There were many emotional moments in the book that hit me harder than I would expect. Miranda’s fate at the start of the pandemic, while expected, made me tear up a little as her practical, ambitious nature could not fare against the unpredictability of the virus, making her helpless. 

On the other hand, there are many heartwarming moments in the post pandemic world between the Traveling Symphony that juxtaposes the bleak nature of the world, making the book more than a depressing dystopian novel. The dynamic between Kirsten and August is wholesome and purely platonic, particularly the scene where they raid houses together, each of them knowing each other’s habits in these expenditures. The conversations between the theater troupe are entertaining as well, as they act like a dysfunctional but loving family, showing the theme that one might take refuge in a chosen family.

“The Race of the Century” By Neal Bascomb (2022)

This story follows Wes Santee, an American from Kansas, John Landy, an Australian, and Roger Bannister, a med student from Britain, and their race to become the first person to run a sub 4:00 minute mile in the 1950’s. This book was the first nonfiction book I have picked up in a while, and while not my usual genre, it ended up being a touching, emotional, and riveting story about running and beating world records.

As soon as I saw two people running on the cover, I raced to the table to check it out. (Katy Clark)

As a runner myself, I was intrigued by the emphasis on running, excited to read a story about the best of the best, everything from how they trained to what they ate before races. It was enlightening to see each of the three athletes’ contrasting training and race techniques, from Roger Bannister who uses pacers and runs a conservative race compared to John Landy, who always stays at the front of the pack. It really brought home the message that every runner is unique and goes about their goals differently.

What I could not expect was how much I got attached to the characters. Wes Santee, with his cowboy boots and determination even in the face of struggle, is the most interesting character to learn about, on and off the track. The mentorship under his coach Bill Easton is more of a father-son relationship than his cold biological dad ever was, with Easton and Santee having squabbles over Santee’s commitment to the team, but Easton nonetheless having a soft spot for Santee. The best moment between the two is when it rains right before Santee’s race at the Kansas Relays, and Bill Easton immediately starts commanding all of the people on the team to clean up the track, so Wes’s dream is not ruined.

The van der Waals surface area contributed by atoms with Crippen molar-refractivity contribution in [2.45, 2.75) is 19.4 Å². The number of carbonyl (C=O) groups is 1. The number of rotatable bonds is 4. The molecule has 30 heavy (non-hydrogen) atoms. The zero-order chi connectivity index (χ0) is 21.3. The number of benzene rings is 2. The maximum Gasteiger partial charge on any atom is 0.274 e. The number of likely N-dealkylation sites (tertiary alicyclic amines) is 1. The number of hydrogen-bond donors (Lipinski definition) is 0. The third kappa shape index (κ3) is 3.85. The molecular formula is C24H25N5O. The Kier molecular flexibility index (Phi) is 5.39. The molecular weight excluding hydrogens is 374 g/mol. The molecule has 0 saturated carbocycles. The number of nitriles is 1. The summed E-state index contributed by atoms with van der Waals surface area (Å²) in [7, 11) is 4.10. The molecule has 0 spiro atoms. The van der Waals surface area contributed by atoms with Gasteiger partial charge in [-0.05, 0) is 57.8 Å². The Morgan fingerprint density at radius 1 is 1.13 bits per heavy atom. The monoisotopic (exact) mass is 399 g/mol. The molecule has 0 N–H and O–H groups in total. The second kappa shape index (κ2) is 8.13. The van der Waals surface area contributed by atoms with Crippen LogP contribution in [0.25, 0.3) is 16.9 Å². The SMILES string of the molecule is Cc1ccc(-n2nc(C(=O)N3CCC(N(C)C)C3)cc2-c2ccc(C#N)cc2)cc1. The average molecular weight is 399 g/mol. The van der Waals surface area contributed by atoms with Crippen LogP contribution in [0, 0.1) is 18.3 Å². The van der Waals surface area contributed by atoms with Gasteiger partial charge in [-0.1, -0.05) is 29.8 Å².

Speaking of weather and other obstacles, an intriguing aspect of this book is how many times these three athletes fail, with things in and out of their control hindering their dreams constantly. It made the story actually interesting, showing them at their very best and very worst. No one is perfect; everyone has bad races. This was also relatable to me as a runner, as when the characters did not get the time they wanted, they crossed the finish line and saw their time with disappointment. The writing invoked a hollow feeling in me as I can understand the pain associated with a bad race.  All in all, this gives the book grit and tension, making me alternate between relating to that athlete’s sadness, rooting for them in spite of the odds, and biting my fingernails in suspense.

The best chapter of the book undoubtedly had to be the last chapter. With Bascomb’s descriptive language and understanding of the technicalities and strategies of racing the mile, I felt like I was in the stands at the 1954 Empire Games, on the edge of my seat, unsure whether Bannister or Landy would win the race. With each exhausted thought that passes through the two athletes’ heads, on when they would make their pass, concerns about their rivals position, it turns one race into a final battle of sorts, not dissimilar to the climactic battle in a fantasy novel.


The three books that I picked up this month were entertaining to read and a good distraction from the end of year stress. While these books had not been on my to be read list before, their colorful covers and creative titles drew me in, giving it the sense of three separate blind dates with each book. I went in with no expectations and came out pleasantly surprised.